Have you heard the news? The person elected the Sheriff of San Francisco, Ross Mirkarimi, is under investigation for domestic violence. Mr. Mirkarimi was previously an investigator at the San Francisco District Attorney’s Office. He has been on the Board of Supervisors for seven years.
According to the news reports, the police reported to the Mirkarimi home on New Year’s Eve weekend in response to a 911 call by a neighbor after Mirkarimi and his wife had had a heated argument.
In the past calls for help by domestic violence victims were not taken seriously. A woman could be violently assaulted by her husband, and the attitude of law enforcement would be a man’s house is his castle.
But now I fear that the pendulum has swung too far in the other direction. Loads of domestic violence cases get dismissed because they’re frivolous (after the defendant has paid an attorney). Mischievous jilted lovers call the police just to get back at their significant others. Then there are cases in which the victim has suffered no injury, yes, no injury, or the purported injury of redness.
This last class of cases are the kind that get jurors of every age, income level, and background asking themselves “Why am I here?” or, “You mean I have to convict someone of this?”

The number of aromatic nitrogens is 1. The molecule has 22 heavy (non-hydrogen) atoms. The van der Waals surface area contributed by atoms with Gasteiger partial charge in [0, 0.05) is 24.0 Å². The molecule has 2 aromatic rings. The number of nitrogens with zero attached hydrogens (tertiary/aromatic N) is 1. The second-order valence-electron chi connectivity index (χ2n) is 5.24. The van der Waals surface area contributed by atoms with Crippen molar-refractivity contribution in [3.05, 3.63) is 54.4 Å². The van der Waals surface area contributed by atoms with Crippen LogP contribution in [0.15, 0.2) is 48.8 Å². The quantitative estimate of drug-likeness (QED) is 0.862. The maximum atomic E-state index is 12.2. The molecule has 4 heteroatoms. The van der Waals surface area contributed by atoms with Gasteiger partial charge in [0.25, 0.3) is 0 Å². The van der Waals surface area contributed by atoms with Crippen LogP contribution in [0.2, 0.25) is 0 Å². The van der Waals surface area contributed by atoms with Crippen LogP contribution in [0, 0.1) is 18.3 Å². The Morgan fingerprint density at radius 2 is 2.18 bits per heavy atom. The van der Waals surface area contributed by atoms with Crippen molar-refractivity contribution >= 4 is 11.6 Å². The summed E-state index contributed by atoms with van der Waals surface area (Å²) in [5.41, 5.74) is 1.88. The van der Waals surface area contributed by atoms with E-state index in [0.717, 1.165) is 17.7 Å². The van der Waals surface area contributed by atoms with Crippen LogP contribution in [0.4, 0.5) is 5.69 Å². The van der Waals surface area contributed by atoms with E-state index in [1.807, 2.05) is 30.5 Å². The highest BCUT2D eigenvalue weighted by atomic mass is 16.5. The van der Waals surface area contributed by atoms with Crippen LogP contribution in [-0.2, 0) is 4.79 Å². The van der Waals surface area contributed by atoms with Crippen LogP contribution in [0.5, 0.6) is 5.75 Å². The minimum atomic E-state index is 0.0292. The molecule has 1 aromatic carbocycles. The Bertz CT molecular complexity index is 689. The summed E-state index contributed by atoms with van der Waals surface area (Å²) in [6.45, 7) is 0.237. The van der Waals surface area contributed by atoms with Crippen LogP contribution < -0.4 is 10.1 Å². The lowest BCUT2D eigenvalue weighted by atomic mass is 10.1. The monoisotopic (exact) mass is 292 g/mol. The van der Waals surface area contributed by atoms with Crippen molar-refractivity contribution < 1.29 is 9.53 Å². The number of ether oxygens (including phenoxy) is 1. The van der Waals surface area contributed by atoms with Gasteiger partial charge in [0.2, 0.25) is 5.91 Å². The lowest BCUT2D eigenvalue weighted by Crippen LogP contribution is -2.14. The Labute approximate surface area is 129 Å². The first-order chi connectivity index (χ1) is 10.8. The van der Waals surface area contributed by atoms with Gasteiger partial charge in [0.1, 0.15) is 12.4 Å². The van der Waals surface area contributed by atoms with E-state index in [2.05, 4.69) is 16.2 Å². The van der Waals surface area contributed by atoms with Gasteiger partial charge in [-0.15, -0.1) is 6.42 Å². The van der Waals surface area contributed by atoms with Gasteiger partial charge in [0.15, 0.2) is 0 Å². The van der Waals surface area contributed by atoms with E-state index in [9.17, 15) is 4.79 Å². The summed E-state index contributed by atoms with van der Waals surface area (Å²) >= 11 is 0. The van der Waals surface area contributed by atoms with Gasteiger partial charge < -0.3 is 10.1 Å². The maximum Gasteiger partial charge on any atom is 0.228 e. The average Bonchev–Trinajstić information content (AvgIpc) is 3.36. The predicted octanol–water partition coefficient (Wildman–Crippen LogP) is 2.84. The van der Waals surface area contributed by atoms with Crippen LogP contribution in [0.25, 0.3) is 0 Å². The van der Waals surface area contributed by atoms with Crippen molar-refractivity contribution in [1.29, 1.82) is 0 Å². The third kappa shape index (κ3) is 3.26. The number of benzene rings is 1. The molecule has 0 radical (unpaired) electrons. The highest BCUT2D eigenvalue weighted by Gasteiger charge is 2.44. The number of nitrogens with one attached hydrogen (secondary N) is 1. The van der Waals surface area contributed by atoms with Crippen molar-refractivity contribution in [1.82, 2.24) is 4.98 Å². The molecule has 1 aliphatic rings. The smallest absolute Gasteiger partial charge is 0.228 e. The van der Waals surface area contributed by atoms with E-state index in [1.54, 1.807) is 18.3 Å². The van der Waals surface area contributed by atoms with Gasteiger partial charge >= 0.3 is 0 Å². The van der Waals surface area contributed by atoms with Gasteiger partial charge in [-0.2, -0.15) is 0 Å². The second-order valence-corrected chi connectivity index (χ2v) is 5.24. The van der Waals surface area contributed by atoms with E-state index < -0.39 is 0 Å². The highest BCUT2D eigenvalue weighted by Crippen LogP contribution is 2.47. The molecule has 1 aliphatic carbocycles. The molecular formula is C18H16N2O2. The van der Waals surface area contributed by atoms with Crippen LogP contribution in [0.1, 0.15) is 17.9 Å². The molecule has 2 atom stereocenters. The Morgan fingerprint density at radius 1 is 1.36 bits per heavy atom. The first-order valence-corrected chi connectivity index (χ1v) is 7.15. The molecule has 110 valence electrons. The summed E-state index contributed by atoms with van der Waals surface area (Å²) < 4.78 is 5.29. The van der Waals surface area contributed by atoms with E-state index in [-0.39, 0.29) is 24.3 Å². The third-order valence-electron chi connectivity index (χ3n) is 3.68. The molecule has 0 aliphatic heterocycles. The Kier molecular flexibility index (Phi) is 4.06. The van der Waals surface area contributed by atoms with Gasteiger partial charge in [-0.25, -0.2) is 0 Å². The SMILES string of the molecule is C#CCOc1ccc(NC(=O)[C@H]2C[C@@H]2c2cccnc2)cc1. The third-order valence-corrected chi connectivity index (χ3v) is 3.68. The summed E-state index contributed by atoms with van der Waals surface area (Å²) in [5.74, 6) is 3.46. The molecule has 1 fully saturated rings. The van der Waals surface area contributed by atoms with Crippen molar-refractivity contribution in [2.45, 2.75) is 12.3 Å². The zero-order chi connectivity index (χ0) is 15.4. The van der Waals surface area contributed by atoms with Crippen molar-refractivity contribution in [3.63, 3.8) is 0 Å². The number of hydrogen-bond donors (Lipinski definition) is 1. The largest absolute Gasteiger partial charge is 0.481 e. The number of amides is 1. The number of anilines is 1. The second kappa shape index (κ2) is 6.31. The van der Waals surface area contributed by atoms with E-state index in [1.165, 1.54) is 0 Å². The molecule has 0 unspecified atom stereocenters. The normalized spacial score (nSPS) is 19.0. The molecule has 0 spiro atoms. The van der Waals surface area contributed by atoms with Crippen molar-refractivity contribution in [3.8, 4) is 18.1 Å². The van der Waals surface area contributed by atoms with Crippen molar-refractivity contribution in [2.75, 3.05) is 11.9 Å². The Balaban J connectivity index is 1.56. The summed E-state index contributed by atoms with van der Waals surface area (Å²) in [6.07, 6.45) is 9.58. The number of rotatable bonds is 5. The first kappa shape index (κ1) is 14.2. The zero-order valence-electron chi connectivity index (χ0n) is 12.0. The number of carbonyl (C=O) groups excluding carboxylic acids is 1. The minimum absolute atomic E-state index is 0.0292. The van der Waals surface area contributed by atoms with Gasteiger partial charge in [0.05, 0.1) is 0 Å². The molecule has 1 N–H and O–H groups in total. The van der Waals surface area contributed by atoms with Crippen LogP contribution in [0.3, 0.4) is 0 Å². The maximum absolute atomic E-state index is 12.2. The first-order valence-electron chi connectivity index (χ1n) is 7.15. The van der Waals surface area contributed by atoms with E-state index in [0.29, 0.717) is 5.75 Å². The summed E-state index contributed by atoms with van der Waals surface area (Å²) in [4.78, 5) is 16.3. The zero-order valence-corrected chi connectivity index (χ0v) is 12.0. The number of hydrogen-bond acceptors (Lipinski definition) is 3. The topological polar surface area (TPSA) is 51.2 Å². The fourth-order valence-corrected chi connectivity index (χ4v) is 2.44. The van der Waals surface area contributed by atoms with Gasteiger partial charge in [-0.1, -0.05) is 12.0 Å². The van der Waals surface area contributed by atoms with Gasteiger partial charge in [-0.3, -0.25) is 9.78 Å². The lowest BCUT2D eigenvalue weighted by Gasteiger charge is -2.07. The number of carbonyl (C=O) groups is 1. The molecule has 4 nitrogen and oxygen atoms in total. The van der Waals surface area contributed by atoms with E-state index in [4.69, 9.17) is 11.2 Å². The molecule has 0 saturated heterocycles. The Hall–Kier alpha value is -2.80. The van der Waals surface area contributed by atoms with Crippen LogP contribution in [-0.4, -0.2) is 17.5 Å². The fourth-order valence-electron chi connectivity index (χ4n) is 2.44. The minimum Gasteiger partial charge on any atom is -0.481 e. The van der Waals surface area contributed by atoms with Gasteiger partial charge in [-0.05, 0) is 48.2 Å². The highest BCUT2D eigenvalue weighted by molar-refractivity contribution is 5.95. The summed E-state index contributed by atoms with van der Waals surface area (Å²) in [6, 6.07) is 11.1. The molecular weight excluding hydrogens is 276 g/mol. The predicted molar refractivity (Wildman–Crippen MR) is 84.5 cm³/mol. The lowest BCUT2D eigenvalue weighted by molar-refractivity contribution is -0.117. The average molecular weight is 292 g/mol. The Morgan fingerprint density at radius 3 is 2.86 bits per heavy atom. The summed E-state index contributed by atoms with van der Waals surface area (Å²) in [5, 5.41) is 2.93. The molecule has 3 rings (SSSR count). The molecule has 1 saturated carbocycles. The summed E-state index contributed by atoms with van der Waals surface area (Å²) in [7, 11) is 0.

Police and prosecutors feel powerless to choose more carefully whom to prosecute. A section of the Penal Code devoted to domestic violence requires law enforcement agencies to promulgate written policies relating to domestic violence. “The written policies shall encourage the arrest of domestic violence offenders if there is probable cause to believe that an offense has been committed.” “These policies shall discourage, when appropriate, but not prohibit, dual arrests.” With policies like these out there, police officers are understandably reluctant to let alleged domestic violence offenders go, even when the accusations against them seem false. And with the policy of only taking into custody one combatant, guess who is bound to be arrested? You guessed it, the man.
There are serious domestic violence cases. But DAs, law enforcement officers, and judges should have the courage to exercise discretion in individual cases, without the added pressure of feeling that something monumental hangs in the balance.